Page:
MapReduce is a batch processing programming paradigm that enables massive scalability across a large number of servers in a Hadoop cluster. It was developed by Google in 2004 and is known for its ability to handle large amounts of data on commodity hardware.
By dividing the data processing workload into smaller pieces and distributing it across multiple nodes, MapReduce is able to handle large amounts of data efficiently and quickly. This approach is particularly useful for analyzing and processing data sets that are too large to be handled by a single machine.
MapReduce consists of a series of steps that are performed to transform and analyze data. These steps include:
The above figure shows the data flow in a Hadoop MapReduce job. In a Hadoop MapReduce job, the input data is partitioned into separate files stored in a directory in HDFS. Each of these files is processed by a separate map task, labeled M1, M2, and M3 in the figure. The MapReduce scheduler attempts to run each mapper on a machine that has a replica of the input file, which can be hundreds of megabytes in size. The mapper reads the input file, one record at a time, and produces key-value pairs as output.
The number of map tasks is determined by the number of input file blocks, while the number of reduce tasks is decided by the job author. The MapReduce framework uses a hash of the key to ensure that all key-value pairs with the same key are sent to the same reducer. The key-value pairs must be sorted, and this is done in stages where each map task partitions its output based on the key's hash and writes it to a sorted file on the mapper's local disk.
When a mapper has completed its job, the MapReduce scheduler informs the reducers that they can begin fetching the output files from the mapper. The reducers connect to the mappers, retrieve the files, and merge them while preserving the sort order. The reducer is called with a key and an iterator that progressively reads all records with the same key. The reducer processes these records and generates output records that are written to a file on the distributed filesystem.
MapReduce operates by dividing a job into two tasks, which are managed by two types of entities: the Jobtracker and multiple Task Trackers. The Jobtracker acts as a master and resides on the Namenode, while the Task Trackers act as slaves and reside on the Datanode.
A job is divided into multiple tasks, which are then run on multiple data nodes in a cluster. The Task Tracker is responsible for the execution of individual tasks and sends progress reports to the Jobtracker. It also periodically sends a heartbeat signal to the Jobtracker to update it on the current state of the system. If a task fails, the Jobtracker can reschedule it on a different Task Tracker.
MapReduce can be used to count the number of words in a text file. It does this by reading the text file and counting the frequency of each word. The input and output for this process are both text files. Each mapper takes a line of the input file as input and breaks it into words. It produces a key/value pair for each word, with the word itself being the key. The reducer receives a list of all the key-value pairs for each word and sums the counts for each word. It then outputs a single key-value pair for each word, with the word itself as the key and the sum of its counts as the value.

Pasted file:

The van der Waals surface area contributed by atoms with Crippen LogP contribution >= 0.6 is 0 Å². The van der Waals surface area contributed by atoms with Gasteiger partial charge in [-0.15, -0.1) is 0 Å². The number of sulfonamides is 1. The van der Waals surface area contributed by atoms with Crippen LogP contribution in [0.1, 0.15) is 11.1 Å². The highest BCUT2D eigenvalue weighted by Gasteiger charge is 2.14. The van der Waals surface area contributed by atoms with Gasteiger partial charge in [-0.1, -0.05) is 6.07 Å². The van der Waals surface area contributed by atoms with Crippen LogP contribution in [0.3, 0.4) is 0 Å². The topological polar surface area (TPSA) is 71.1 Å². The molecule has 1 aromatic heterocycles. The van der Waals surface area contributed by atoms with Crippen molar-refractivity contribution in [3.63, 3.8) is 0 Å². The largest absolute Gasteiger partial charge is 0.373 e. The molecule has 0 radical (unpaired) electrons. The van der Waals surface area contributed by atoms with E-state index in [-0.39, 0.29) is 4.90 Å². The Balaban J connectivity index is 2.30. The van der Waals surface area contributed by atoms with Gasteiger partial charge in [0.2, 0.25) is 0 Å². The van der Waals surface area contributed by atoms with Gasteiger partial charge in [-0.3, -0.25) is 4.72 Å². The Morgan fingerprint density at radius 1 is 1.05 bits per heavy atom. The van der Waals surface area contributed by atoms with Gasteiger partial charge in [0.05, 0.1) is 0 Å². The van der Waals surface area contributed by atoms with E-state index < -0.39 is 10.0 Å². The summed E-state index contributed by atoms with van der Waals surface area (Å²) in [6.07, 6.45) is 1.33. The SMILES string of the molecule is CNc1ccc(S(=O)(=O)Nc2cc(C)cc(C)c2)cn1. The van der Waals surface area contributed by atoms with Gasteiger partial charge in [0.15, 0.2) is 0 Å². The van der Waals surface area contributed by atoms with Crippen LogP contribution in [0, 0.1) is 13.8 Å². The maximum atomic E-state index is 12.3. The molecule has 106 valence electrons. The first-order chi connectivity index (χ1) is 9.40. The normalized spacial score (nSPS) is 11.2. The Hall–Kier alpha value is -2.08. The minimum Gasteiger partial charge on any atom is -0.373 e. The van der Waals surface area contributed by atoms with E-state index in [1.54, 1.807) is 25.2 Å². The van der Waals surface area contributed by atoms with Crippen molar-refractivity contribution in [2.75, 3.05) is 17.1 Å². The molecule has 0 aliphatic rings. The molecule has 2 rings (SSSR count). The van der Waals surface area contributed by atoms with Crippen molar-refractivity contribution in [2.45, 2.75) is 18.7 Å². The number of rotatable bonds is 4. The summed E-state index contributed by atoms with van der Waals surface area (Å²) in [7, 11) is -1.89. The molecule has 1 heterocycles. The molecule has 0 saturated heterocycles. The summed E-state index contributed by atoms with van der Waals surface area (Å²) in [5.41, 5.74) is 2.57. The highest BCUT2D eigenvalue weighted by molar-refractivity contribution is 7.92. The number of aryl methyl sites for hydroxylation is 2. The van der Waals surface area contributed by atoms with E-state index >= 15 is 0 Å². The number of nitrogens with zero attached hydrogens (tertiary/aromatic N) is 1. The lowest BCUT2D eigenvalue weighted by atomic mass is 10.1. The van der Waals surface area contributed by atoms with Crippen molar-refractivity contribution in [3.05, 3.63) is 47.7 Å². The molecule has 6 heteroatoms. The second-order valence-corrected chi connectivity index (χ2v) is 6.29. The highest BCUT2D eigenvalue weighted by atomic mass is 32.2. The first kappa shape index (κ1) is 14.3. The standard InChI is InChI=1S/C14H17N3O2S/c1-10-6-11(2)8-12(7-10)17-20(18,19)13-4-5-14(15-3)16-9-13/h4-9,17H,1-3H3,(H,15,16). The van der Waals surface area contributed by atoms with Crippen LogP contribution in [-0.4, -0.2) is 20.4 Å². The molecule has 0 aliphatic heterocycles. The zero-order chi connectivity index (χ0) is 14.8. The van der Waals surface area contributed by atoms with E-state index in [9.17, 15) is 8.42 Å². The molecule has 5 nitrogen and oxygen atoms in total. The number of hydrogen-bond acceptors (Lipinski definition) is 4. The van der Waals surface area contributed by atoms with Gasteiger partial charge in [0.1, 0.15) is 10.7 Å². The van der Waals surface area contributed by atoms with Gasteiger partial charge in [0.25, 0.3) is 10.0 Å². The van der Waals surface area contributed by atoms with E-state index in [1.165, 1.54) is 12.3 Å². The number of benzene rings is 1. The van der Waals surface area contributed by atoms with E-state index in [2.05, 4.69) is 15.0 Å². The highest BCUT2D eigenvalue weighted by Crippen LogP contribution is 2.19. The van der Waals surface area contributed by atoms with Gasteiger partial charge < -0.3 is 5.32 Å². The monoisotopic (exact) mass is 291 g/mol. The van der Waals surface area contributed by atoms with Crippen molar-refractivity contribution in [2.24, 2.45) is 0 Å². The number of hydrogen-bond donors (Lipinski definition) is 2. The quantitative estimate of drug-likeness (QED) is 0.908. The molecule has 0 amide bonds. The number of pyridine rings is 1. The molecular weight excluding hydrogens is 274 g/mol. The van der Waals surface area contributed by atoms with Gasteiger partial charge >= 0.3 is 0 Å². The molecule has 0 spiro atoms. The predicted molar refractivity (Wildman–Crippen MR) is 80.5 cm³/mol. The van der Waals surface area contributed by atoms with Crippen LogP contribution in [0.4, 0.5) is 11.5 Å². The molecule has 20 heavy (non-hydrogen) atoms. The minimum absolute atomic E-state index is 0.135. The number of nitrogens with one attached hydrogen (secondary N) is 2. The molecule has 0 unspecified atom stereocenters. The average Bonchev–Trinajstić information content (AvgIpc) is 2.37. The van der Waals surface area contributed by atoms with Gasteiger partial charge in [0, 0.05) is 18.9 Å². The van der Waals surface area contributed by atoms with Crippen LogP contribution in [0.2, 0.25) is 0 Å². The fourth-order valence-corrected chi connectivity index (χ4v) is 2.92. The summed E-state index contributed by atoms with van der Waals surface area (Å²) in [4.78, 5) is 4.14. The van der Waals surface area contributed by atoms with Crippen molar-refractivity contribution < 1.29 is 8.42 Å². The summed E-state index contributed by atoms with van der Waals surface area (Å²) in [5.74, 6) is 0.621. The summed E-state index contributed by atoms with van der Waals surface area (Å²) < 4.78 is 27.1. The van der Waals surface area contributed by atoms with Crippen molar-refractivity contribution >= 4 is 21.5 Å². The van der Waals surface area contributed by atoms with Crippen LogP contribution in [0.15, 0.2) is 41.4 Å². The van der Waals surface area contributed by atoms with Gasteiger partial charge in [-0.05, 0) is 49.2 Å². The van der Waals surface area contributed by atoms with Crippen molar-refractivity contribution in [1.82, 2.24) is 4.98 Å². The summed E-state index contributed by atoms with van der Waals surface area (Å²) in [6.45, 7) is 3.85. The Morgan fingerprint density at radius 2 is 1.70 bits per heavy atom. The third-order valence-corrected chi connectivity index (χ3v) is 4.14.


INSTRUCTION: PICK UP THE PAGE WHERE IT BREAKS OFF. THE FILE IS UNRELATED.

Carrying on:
The code for the mapper is stored in mapper.py
mapper.py import sys for line in sys.stdin: line = line.strip() # remove whitespace(leading/trailing) words = line.split() # split the line into words for word in words: print ('%s\t%s' % (word, 1))
The code for the reducer is stored in reducer.py
reducer.py import sys cur_word = None cur_count = 0 word = None for line in sys.stdin: line = line.strip() # remove whitespace(leading/trailing) word, count = line.split('\t', 1) # parse the mapper.py if cur_word == word: cur_count += count else: if cur_word: print ('%s\t%s' % (cur_word, cur_count)) cur_count = count cur_word = word if cur_word == word: print ('%s\t%s' % (cur_word, cur_count))
The above program can be run using
cat word_count.txt | python mapper.py | sort -k1,1 | python reducer.py
MapReduce is a powerful tool that is used in a variety of applications, including distributed pattern-based searching, distributed sorting, and web link-graph reversal. It is also used in many different computing environments, such as multi-core systems, desktop grids, multi-cluster systems, volunteer computing environments, dynamic cloud environments, mobile environments, and high-performance computing environments.
One notable use of MapReduce is in regenerating Google's index of the World Wide Web. It replaced the old programs that were used to update the index and run various analyses.
MapReduce is a powerful tool for processing large amounts of data in the big data paradigm. It allows businesses to efficiently process petabytes of data stored in HDFS, providing more accessible access to multiple data sources and data types. It also enables fast processing of massive amounts of data through parallel processing and minimal data movement.
In addition, MapReduce programming offers several other benefits. It is easy to use and allows developers to write code in a variety of languages, including Java, C++, and Python. This makes it a popular choice for many businesses and organizations.
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